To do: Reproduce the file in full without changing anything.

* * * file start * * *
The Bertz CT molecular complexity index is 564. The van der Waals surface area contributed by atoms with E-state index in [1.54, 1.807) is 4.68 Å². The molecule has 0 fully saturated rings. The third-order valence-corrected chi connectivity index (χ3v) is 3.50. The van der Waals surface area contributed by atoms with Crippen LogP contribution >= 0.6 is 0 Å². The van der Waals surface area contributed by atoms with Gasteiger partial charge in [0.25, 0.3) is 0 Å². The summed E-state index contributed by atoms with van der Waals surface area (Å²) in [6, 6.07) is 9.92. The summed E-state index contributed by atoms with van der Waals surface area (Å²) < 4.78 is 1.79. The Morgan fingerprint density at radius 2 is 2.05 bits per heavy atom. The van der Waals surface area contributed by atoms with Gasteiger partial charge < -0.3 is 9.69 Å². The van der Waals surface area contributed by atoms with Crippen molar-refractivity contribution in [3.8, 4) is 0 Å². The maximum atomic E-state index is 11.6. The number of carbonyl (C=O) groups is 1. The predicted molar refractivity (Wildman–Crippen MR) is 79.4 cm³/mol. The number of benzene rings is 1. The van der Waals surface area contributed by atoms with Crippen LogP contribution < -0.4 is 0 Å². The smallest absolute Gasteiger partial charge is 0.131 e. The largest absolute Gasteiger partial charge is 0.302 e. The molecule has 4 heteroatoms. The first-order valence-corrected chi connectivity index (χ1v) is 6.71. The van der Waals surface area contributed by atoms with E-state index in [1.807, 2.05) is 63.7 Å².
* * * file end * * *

The Bertz CT molecular complexity index is 564. The van der Waals surface area contributed by atoms with E-state index in [1.54, 1.807) is 4.68 Å². The molecule has 0 fully saturated rings. The third-order valence-corrected chi connectivity index (χ3v) is 3.50. The van der Waals surface area contributed by atoms with Crippen LogP contribution >= 0.6 is 0 Å². The van der Waals surface area contributed by atoms with Gasteiger partial charge in [0.25, 0.3) is 0 Å². The summed E-state index contributed by atoms with van der Waals surface area (Å²) in [6, 6.07) is 9.92. The summed E-state index contributed by atoms with van der Waals surface area (Å²) < 4.78 is 1.79. The Morgan fingerprint density at radius 2 is 2.05 bits per heavy atom. The van der Waals surface area contributed by atoms with Gasteiger partial charge < -0.3 is 9.69 Å². The van der Waals surface area contributed by atoms with Crippen molar-refractivity contribution in [3.8, 4) is 0 Å². The maximum atomic E-state index is 11.6. The number of carbonyl (C=O) groups is 1. The predicted molar refractivity (Wildman–Crippen MR) is 79.4 cm³/mol. The number of benzene rings is 1. The van der Waals surface area contributed by atoms with Crippen LogP contribution < -0.4 is 0 Å². The smallest absolute Gasteiger partial charge is 0.131 e. The largest absolute Gasteiger partial charge is 0.302 e. The molecule has 4 heteroatoms. The first-order valence-corrected chi connectivity index (χ1v) is 6.71. The van der Waals surface area contributed by atoms with E-state index in [1.807, 2.05) is 63.7 Å².